an astonishing reduction in drug use:
  down more than 50% between 1979 . . .
  and 1992, with a reduction of almost 80%
  in cocaine use between 1985 (the peak for
  cocaine) and 1992.''

  Yet candidate Clinton blasted President
  Bush for not fighting ''a real drug war.''

  After winning, Clinton showed what he
  meant by a ''real'' war: Downgrading
  enforcement of drug laws and treating the
  use of illegal drugs as a medical, not a
  moral, issue. On the books, drugs like
  cocaine were still illegal, but his
  enforcement amounted to de facto
  legalization. Treatment and tolerance
  became his watchwords.

  The ''Just Say No'' days were over. Instead
  of working to harden social attitudes
  against illegal drugs and discouraging
  first-time use - the great achievement of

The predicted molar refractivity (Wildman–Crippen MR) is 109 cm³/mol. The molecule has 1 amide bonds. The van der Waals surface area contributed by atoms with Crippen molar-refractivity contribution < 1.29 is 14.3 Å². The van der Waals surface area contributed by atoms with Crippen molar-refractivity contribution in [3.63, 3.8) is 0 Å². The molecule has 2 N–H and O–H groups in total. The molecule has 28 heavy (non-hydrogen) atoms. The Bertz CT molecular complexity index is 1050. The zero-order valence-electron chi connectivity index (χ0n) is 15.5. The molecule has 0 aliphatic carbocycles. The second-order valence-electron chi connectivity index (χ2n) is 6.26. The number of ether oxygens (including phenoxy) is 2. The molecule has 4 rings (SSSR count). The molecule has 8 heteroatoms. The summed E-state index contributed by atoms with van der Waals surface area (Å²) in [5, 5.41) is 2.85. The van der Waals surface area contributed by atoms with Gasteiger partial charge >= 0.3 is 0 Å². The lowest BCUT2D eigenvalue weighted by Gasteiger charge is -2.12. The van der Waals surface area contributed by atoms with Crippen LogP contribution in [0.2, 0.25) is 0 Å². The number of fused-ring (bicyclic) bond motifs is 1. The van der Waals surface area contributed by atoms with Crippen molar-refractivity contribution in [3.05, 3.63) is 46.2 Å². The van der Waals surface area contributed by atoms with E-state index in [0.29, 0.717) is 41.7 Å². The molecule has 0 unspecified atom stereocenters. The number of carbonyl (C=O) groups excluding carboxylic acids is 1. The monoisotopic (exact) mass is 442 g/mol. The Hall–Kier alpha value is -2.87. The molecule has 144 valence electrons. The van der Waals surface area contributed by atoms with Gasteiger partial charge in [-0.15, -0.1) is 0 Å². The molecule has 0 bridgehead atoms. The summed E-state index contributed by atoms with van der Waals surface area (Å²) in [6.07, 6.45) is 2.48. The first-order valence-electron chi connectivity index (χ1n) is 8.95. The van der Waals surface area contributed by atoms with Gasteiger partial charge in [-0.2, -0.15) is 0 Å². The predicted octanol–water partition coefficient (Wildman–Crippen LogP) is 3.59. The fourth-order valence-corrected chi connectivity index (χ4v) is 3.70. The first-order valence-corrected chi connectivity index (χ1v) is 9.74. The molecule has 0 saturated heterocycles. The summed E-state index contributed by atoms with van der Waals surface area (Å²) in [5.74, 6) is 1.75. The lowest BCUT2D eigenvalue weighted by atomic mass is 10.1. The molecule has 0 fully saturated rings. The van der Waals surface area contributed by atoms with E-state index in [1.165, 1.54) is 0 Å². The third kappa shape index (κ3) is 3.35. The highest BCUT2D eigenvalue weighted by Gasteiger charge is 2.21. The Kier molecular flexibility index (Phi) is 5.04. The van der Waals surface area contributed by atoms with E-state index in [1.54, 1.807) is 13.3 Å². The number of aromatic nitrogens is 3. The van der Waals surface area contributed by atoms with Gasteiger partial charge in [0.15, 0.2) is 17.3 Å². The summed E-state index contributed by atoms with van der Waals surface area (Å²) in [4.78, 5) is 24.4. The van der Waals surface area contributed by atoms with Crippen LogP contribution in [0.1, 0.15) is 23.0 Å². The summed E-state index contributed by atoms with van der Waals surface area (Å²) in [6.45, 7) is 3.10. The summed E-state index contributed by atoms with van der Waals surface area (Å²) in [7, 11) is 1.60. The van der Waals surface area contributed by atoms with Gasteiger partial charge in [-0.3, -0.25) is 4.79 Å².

Reagan-Bush drug policy - Clinton decided
  to pour money into treatment for hard-core
  addicts. His failure to police the first-use
  gateway ensures that there will be plenty
  of addicts to treat, for a long time.

  ''I have never, never, never seen a
  president who cares less about this
  issue,'' said Rep. Charles Rangel, D-N.Y.

  Clinton has since buried an administration-
  sponsored drug study that declared his
  policy a failure. He also has buried a
  memo from Drug Enforcement Agency
  head Thomas Constantine and FBI director
  Louis Freeh that blasted White House drug
  policies.

  The two top cops warned that the country
  is ''lacking any true leadership.'' Worse, ''if
  firm new action isn't taken soon,'' we will
  face ''a national nightmare that will kill
  and maim and terrorize our people in
  perpetuity.''

  The numbers back them up:

  Monthly drug use among teenagers is up
  78% since 1992, jumping 33% last year
  alone.

  Marijuana use has increased 37% between
  1994 and 1995 and more than doubled
  since 1992.

  Monthly cocaine use by teens has
  exploded, rising 166% in the last
  year.